SC: Who or what has inspired you during your career?
LR: Challenge Anneka. Bjork. Moira Mirka. Tim Etchells. She-Ra. Jo Brand. Vicky Ireland. Valley Myers. Diane Arbus. Sue Buckmaster. Debs Armstrong. The spiritual teachings of Rabbi Simcha Bunam and those of Rumi.
SC: What are some of the key aims you want to achieve with the 2018 programme?
LR: To keep challenging and developing the ‘gallery late’ format, and to ensure that the programme remains culturally relevant and responsive to the wider world. Innovation is key.
SC: What have been some of your most memorable editions of Tate Lates?
LR: The Turbine Hall is one of my favourite spaces, I enjoy seeing it used in so many different ways – from displaying visuals by Wolfgang Tillmans, to the LSO’s open rehearsal, to Frances Morris and gal-dem’s Liv Little discussing women in the arts on the Superflex swings, to Picasso inspired making activities…
SC: How do you go about selecting the creatives and organisations to work with and platform?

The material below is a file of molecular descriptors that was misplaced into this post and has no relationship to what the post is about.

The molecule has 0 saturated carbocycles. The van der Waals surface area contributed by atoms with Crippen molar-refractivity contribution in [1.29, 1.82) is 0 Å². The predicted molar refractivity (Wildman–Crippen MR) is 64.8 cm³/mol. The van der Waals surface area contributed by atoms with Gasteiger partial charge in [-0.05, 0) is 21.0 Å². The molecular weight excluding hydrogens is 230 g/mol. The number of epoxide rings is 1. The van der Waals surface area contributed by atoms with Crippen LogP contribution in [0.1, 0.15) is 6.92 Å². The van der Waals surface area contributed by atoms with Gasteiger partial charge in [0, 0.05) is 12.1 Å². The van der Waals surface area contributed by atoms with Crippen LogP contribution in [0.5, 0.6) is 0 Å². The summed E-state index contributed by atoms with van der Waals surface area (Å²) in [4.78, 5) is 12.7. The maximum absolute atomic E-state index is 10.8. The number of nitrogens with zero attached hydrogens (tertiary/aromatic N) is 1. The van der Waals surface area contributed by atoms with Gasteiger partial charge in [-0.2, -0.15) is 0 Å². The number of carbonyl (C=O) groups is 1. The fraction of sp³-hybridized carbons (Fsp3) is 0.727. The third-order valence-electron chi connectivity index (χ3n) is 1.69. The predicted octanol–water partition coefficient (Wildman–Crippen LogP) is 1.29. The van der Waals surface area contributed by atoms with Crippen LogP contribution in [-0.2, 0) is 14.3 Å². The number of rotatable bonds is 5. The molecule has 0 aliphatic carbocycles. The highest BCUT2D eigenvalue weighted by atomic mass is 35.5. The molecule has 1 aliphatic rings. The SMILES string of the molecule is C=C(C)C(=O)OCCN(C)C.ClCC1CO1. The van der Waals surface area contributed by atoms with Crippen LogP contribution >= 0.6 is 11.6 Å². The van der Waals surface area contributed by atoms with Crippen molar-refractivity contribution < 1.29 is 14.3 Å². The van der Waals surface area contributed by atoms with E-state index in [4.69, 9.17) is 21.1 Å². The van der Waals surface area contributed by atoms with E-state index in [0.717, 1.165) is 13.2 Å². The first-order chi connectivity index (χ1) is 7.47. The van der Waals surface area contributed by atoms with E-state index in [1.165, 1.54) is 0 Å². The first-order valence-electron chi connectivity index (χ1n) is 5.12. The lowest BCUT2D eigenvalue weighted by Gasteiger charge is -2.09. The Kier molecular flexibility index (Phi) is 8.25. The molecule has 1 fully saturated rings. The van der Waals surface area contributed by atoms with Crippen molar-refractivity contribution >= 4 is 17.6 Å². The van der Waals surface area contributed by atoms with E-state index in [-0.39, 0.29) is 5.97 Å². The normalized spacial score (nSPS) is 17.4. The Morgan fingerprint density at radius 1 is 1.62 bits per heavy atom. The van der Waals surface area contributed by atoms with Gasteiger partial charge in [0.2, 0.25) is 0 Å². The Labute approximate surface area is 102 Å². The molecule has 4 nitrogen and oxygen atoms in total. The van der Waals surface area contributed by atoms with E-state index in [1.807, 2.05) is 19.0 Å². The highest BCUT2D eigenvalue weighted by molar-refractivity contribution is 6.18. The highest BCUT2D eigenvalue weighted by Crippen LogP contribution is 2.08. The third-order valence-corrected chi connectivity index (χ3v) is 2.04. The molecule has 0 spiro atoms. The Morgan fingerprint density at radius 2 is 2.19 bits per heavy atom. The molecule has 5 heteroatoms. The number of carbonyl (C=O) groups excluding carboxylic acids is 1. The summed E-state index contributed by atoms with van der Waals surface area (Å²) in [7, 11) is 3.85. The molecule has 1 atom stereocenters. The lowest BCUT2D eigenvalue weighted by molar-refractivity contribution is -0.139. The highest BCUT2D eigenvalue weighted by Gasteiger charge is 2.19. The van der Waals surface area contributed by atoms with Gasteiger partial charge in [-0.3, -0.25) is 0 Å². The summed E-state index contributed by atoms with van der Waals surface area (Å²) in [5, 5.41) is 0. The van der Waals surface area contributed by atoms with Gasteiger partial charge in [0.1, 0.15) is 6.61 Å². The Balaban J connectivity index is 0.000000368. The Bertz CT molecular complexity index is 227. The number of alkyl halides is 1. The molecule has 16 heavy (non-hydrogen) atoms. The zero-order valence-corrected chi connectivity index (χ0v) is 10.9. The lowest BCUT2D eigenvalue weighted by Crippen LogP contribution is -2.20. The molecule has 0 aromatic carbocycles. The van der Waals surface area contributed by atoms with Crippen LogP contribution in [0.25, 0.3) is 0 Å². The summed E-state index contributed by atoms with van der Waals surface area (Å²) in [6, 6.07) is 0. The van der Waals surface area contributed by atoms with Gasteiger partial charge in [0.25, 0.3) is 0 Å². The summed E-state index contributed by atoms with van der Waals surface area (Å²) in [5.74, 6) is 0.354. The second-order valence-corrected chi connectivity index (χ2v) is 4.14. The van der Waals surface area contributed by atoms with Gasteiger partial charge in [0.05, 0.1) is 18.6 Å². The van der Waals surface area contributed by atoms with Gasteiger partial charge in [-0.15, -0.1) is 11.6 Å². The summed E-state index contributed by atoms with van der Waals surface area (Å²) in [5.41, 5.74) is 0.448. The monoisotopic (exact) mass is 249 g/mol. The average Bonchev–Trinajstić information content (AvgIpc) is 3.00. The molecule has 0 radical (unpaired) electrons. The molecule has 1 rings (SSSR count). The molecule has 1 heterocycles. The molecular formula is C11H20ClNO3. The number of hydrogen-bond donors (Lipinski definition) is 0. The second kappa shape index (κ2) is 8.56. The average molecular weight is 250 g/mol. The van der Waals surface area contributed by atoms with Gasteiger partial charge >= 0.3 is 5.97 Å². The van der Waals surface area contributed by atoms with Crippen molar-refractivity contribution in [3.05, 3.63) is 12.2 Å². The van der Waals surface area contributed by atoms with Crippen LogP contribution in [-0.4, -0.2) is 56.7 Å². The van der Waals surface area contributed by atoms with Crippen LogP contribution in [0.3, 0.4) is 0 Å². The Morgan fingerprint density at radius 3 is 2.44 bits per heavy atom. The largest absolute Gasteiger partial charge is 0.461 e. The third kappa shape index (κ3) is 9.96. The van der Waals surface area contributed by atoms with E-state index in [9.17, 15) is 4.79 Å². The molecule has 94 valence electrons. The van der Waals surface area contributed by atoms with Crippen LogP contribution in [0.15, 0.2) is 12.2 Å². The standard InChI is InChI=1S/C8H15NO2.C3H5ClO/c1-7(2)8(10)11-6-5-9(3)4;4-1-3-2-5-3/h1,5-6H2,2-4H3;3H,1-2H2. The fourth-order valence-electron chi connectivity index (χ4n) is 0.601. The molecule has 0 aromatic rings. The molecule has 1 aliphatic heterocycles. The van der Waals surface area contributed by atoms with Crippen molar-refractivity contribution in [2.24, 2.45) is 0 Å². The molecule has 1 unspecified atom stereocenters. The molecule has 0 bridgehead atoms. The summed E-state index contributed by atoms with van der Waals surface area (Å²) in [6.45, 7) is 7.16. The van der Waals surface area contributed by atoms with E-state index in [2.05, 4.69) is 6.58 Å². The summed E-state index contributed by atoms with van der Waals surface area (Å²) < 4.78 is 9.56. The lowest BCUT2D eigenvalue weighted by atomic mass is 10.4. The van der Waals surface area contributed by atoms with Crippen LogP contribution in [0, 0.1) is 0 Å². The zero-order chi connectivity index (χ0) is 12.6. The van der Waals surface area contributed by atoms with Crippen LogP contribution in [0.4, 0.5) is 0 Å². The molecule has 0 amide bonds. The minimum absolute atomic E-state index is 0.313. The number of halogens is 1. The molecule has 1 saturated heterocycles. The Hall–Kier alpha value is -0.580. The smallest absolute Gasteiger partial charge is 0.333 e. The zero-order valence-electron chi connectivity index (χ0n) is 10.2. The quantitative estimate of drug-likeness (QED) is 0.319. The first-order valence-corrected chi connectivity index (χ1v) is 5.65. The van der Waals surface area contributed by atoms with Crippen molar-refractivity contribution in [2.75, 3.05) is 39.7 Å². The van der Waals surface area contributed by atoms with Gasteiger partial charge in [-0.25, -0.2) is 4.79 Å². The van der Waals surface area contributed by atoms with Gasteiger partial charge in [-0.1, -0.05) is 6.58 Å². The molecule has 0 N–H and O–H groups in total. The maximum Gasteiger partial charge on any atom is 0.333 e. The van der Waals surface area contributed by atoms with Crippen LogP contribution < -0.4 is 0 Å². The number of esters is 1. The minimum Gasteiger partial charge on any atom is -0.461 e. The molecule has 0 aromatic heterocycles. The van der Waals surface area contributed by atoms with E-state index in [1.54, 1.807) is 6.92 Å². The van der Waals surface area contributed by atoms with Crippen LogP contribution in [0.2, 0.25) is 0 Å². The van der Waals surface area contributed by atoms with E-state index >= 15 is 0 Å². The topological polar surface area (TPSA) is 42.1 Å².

LR: We programme thematically, each event has a different ‘highlight’ and this guides the creative process. As the Uniqlo Tate Late is such a collaborative venture, suggestions and proposals may come from colleagues in other departments, as much as our own research and existing contacts. We always keep a long-list of artists that we’d love to work with but programmatic ‘fit’ is key. Jessye Bloomfield, the Assistant Curator and myself also look at every proposal and expression of interest sent to us. The main considerations when creating the event include profiling emerging talent, producing a varied programme, and reflecting the diversity of London’s creative talent.
SC: Could you tell us about the upcoming collaboration with NTS Radio?
LR: We’re working towards some bigger events in the South Tanks towards the end of this year. NTS will also present work in Starr Auditorium – we’re looking forward to an audio-visual performance by Hannah Catherine Jones, titled ‘Owed To Suspension’. In terms of future collaborations, we’re keen to explore the audio-visual, how art/music can be experienced both within the event in real life and across digital platforms, and the use of radio broadcast to present artist’s works.